Celtic Religion: A Quick Overview of the Past and Present

celtic religion

Paganism is not one, all-encompassing religion. Most pagan belief systems promote the importance of Nature in all Her forms, but their pantheons, forms of worship, and individual practices vary greatly. Followers of Ásatrú value their Norse deities’ might and valor. Hellenists adhere to the classic beliefs of the Ancient Greeks.

Then, there are the Celts.

The Celtic religion is steeped in mystique and glamour. It’s hardly a wonder why. Between their graceful and guttural language that seems made for magic and power and the ethereal beauty of their home in the British Isles and Ireland, it’s impossible to think of the Celts as mundane.

Read more to discover the nature of the Celtic faith.

History of the Celts

Celtic paganism is not isolated to Scotland and Ireland. As most Europeans know, the Celtic people originated in Western Europe between Spain, France, and Germany. Many of them stayed in this region, but the people we most commonly think of as Celts migrated to the British Isles.

The Ancient Romans referred to the continental European group as the Gauls. Collectively, both groups called themselves the Celts.

The origin of the name “Celt” has been lost to history, but etymologists have tracked it to ancient words meaning “strong” and “brilliant”. This makes sense given the group’s warriorlike spirit. They revered nature as the greatest force of all, but they were hardly the peaceful Hippies of the modern era. The Celts routinely waged war on each other and other groups. According to some sources, they even practiced human sacrifice.

Celtic Beliefs

The Celtic people did not follow a single religion. Each geographical subset, from the Welsh to the Gaelic, worshipped in a different way.

Some Celts followed the Ancient Roman pantheon, giving each of the gods a new name while keeping their primary characteristics. One example is Dispater, God of the Celtic Underworld, who bore numerous similarities with Pluto and Hades. Other gods had conjoined names, one that represented the Ancient Greek or Roman deity on whom they were based and one unique to the Celtic mythos (ex. Apollo Cunomaglus).

Other Celts followed their own gods and goddesses. Gaelic Celts (i.e. those in modern-day Ireland and Scotland) worshipped the Tuatha Dé Danann, a pantheon of deities who often took the forms of animals and nature. A notable example is Dagda, the Father of All, who typically appeared as a stag.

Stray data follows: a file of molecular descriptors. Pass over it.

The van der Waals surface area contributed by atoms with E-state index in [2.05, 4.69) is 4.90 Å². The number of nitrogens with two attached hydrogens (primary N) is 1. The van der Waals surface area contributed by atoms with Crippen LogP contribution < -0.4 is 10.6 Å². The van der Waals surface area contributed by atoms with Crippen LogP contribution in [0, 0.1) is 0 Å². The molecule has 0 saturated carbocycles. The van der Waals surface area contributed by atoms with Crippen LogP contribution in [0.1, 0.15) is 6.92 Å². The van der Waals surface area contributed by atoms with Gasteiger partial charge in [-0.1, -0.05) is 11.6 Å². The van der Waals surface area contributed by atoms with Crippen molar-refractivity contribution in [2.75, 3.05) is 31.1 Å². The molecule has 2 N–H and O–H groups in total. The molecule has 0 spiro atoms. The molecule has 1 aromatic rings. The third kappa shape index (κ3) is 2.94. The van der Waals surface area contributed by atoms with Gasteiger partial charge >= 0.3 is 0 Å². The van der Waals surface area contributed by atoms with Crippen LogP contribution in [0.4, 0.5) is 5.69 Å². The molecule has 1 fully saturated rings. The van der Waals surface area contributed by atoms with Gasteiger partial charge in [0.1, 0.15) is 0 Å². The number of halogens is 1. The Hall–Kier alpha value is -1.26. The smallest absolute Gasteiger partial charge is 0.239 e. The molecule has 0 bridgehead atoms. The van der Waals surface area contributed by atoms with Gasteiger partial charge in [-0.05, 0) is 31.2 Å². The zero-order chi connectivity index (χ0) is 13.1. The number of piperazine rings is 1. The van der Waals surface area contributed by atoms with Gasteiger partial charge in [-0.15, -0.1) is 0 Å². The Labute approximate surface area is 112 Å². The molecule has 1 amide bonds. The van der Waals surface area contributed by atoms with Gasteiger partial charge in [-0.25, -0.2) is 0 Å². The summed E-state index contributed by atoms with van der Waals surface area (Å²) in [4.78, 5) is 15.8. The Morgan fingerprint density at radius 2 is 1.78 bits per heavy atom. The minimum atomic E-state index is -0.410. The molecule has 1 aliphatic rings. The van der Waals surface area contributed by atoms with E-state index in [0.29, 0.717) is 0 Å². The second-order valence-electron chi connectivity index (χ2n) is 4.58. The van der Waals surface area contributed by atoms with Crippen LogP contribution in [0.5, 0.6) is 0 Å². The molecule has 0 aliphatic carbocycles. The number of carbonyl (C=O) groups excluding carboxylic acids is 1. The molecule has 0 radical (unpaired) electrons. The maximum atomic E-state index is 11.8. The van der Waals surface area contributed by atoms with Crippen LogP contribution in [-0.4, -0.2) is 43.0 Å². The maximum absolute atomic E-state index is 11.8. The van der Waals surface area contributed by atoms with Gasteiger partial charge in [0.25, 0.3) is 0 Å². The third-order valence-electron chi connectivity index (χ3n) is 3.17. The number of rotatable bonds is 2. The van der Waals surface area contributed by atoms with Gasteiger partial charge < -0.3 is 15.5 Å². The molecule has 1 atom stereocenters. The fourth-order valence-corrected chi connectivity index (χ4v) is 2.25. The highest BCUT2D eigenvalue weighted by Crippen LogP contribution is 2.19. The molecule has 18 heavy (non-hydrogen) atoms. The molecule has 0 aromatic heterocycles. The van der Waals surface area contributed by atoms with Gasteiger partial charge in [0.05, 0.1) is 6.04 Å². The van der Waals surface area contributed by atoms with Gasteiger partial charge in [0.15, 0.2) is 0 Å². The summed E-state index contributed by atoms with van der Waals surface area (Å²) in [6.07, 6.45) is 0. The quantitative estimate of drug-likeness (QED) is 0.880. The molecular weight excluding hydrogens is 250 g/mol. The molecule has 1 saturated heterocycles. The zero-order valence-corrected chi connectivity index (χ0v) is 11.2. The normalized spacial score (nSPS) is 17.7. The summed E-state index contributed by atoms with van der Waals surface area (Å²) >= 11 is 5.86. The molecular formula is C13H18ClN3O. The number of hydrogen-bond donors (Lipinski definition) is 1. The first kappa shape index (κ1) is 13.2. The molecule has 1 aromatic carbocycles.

Welsh Celts worshipped a similar, nature-based pantheon, but their deities were wholly unique from those of their Gaelic and Gaulish counterparts. Rhiannon is, perhaps, the most famous, if only because of Stevie Nicks. The actual Celts of Ancient Wales favored Branwen and Ceridwen, the goddesses of love and resurrection respectively. Still, this proves that the Welsh strongly favored their female deities.

There are, however, a few commonalities between each religion. Like we noted earlier, they all emphasized the importance of communing with nature. This reflects a larger Shamanistic practice.

Celtic Shamans

For the Ancient Celts, Shamans (also called Druids) were religious leaders. These Shamans believed in multiple, overlaying dimensions that interact with one another where nature is most powerful and, thus, the barriers are thinnest. These gaps included physical locations like rivers, hills, and forests and specific times like the full moon or an eclipse.

The Shamans recognized these alternate dimensions as sources of great magical ability, both good and ill. Using their immense knowledge of natural order, Shamans were able to mentally (or, for a lucky few, physically) traverse to these other planes of existence to gain better insight into our own world. This included the ability to perform magic to alter the weather, heal the sick, and transfigure animals.

Faeries are not fairies. The latter calls to mind cute, mischievous characters like Tinkerbell and Puck. The former are formidable spirits that follow a code of morality completely foreign to human understanding.

Like the worlds from which they hailed, faeries were capable of performing great feats of magic. As such, the Celtic people—Shamans and citizens alike—often sought the faeries for aid. This often required some sort of bargain or sacrifice, as faeries were not exactly famous for performing acts of charity unprompted.

Celtic Religion Today

Nowadays, most people whose ancestors followed the Celtic religion identify as Christian, specifically Catholic. This is largely because of the influence of Christian saints like St. Patrick who famously pushed for religious conversion in the British Isles.

That doesn’t mean that the original Celtic faith is dead. Like the aforementioned Ásatrú and Hellenism, the Celtic religion has experienced a resurgence in the last few decades. These modern adherents usually refer to their faith as Celtic Neopaganism.

Like their ancestral counterparts, Celtic Neopagans follow a number of different pantheons. Some favor the mystical figures of Ancient Wales, while others prefer the Tuatha Dé Danann of Ireland and Scotland. Others still combine these pantheons, sometimes even with other ancient polytheistic religions.

However, the majority of Celtic Neopagans do not worship any deities. Their beliefs are less religious and more spiritual, like the path taken by Buddhists and Shintoists. For them, the natural world itself is the source of all creation, and, as such, is the only creator worthy of devotion.

Get in Touch with the Metaphysical

The faith of the Ancient Celts continues to inspire modern spirituality and New Age practices. If you are interested in learning more about the Celtic religion—or, perhaps, gaining some natural insight of your own—please check out our site. Our experts are carefully vetted to ensure the best quality answers for all of life’s questions.

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